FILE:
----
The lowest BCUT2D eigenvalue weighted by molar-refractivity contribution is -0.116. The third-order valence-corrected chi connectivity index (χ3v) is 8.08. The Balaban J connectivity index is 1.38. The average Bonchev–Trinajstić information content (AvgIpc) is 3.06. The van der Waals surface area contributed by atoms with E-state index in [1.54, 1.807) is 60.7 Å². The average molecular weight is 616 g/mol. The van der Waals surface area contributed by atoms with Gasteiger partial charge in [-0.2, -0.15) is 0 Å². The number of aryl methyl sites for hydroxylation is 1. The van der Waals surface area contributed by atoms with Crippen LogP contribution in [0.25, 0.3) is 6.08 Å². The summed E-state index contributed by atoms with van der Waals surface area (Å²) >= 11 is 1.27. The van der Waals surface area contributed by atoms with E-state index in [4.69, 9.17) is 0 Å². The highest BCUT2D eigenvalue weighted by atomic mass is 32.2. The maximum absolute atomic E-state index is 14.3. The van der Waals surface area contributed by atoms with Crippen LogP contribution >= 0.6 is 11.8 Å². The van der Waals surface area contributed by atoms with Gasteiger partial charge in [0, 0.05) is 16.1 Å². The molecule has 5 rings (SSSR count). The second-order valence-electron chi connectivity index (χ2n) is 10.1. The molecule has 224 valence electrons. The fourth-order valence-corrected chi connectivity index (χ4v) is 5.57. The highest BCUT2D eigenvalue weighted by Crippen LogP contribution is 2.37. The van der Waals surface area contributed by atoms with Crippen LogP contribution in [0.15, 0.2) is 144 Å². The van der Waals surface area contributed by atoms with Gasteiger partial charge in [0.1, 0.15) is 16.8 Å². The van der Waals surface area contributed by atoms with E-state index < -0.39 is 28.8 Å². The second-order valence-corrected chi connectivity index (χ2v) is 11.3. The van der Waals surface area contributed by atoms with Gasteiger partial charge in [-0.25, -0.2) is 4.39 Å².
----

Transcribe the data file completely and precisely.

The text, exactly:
The lowest BCUT2D eigenvalue weighted by molar-refractivity contribution is -0.116. The third-order valence-corrected chi connectivity index (χ3v) is 8.08. The Balaban J connectivity index is 1.38. The average Bonchev–Trinajstić information content (AvgIpc) is 3.06. The van der Waals surface area contributed by atoms with E-state index in [1.54, 1.807) is 60.7 Å². The average molecular weight is 616 g/mol. The van der Waals surface area contributed by atoms with Gasteiger partial charge in [-0.2, -0.15) is 0 Å². The number of aryl methyl sites for hydroxylation is 1. The van der Waals surface area contributed by atoms with Crippen LogP contribution in [0.25, 0.3) is 6.08 Å². The summed E-state index contributed by atoms with van der Waals surface area (Å²) >= 11 is 1.27. The van der Waals surface area contributed by atoms with E-state index in [4.69, 9.17) is 0 Å². The highest BCUT2D eigenvalue weighted by atomic mass is 32.2. The maximum absolute atomic E-state index is 14.3. The van der Waals surface area contributed by atoms with Crippen LogP contribution >= 0.6 is 11.8 Å². The van der Waals surface area contributed by atoms with Gasteiger partial charge in [0, 0.05) is 16.1 Å². The molecule has 5 rings (SSSR count). The second-order valence-electron chi connectivity index (χ2n) is 10.1. The molecule has 224 valence electrons. The fourth-order valence-corrected chi connectivity index (χ4v) is 5.57. The highest BCUT2D eigenvalue weighted by Crippen LogP contribution is 2.37. The van der Waals surface area contributed by atoms with Crippen LogP contribution in [0.15, 0.2) is 144 Å². The van der Waals surface area contributed by atoms with Gasteiger partial charge in [0.1, 0.15) is 16.8 Å². The van der Waals surface area contributed by atoms with E-state index < -0.39 is 28.8 Å². The second-order valence-corrected chi connectivity index (χ2v) is 11.3. The van der Waals surface area contributed by atoms with Gasteiger partial charge in [-0.25, -0.2) is 4.39 Å².